The Sun just let out its most powerful flare in the last five years

Luckily, it didn't head toward the Earth.
Ameya Paleja
NASA’s Solar Dynamics Observatory captured this image of a solar flare – as seen in the bright flash in the lower right portion of the image– at 11:57 p.m. EST on April 19, 2022.NASA/SDO

The Sun sent out one of its most powerful solar flares in the last five years, late on Tuesday evening, at 8:57 p.m. PT, CNET reported.

This is the second major flare that has left the Solar atmosphere this week after another powerful flare erupted over the Easter weekend. As we had reported last time around, the Sun has entered an active phase of its 11-year solar weather cycle, and we are likely to see an increase in the number of flares and their intensity in the near future.

Why track solar flares? 

Astronomers observe solar flares to keep track of the electromagnetic radiation coming toward the Earth. In small doses, this radiation bounces off the Earth's atmosphere. However, powerful bursts can disturb radio communication on the planet and pose a risk to satellites, power grids, and aviation. 

The intensity of the flares is measured in Classes A, B, C, M, and X, with the X being the strongest of them all. The most powerful flare recorded was in 2003 and classified in excess of X28. In comparison, the flare over the Easter weekend was classified as X1.1, which is still powerful but nowhere near the worst. 

The strongest flare in five years

Nevertheless, the flare recorded on Tuesday was the most powerful in the past five years, after it was classified as X2.2. Its origin was sunspot 2992, which was in the Sun's western limb, and the following coronal mass ejection was not directed toward the Earth.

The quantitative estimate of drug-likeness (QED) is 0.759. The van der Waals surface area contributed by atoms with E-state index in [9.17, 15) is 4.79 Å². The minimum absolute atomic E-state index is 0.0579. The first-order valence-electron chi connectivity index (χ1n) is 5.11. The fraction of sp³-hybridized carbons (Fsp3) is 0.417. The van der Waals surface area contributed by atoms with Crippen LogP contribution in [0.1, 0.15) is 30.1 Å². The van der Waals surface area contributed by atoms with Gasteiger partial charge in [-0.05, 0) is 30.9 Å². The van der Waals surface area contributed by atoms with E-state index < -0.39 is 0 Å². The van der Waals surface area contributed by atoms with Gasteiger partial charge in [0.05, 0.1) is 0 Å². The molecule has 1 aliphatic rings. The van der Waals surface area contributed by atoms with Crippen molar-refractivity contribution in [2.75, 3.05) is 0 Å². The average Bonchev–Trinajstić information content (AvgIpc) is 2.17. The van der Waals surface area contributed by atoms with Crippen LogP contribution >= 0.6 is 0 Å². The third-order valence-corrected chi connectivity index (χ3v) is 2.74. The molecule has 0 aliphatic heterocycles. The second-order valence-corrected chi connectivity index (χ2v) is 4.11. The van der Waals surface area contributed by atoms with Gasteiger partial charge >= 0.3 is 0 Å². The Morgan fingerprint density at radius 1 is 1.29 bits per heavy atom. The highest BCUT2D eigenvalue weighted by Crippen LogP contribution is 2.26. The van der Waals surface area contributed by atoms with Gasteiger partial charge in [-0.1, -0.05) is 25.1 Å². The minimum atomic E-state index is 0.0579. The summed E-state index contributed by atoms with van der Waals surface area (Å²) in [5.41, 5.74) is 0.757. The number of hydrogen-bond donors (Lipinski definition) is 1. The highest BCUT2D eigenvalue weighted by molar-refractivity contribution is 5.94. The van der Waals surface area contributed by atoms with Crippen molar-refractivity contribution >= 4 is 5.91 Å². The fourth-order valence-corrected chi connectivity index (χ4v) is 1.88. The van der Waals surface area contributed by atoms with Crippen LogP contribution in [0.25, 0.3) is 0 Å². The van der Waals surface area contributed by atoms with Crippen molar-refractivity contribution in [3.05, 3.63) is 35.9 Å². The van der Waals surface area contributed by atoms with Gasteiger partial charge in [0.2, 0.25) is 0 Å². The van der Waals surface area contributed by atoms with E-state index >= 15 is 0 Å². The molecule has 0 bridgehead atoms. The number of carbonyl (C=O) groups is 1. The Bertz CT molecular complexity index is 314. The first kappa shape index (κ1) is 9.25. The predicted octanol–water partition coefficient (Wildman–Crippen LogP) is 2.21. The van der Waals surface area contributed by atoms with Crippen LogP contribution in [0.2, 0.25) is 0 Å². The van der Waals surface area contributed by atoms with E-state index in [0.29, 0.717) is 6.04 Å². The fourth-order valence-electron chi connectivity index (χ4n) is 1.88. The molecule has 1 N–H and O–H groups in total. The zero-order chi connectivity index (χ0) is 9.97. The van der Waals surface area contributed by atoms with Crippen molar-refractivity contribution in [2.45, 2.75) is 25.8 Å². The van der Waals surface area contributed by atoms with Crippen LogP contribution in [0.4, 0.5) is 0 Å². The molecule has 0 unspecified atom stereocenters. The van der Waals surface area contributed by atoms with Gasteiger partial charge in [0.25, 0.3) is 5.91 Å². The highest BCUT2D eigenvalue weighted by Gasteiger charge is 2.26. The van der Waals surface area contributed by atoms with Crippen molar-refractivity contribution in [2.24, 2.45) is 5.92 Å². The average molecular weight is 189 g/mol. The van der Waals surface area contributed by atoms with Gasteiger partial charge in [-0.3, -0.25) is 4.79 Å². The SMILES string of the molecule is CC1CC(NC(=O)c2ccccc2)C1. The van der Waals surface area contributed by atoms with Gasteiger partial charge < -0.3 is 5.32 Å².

SpaceWeather gave more information about the flare in the tweet below, which shows the areas of Earth affected by the resultant blackout caused by strong R3 waves. 

This was followed by yet another flare belonging to a milder class, M, on April 20th, around 7 pm PT. 

Tracking solar flares also helps astronomers predict where Auroras may occur and their approximate intensities. However, as the Sun gets more active towards its weather cycle peak, scientists are keen to watch out for blackouts that the powerful solar flares can cause.

Earlier this year, SpaceX lost over 40 Starlink satellites to a solar flare even when they had barely reached their orbits. Without thousands of satellites now floating around the planet and playing an essential role in communication, scientists are worried about the impact of powerful solar flares in the future, CNET reported

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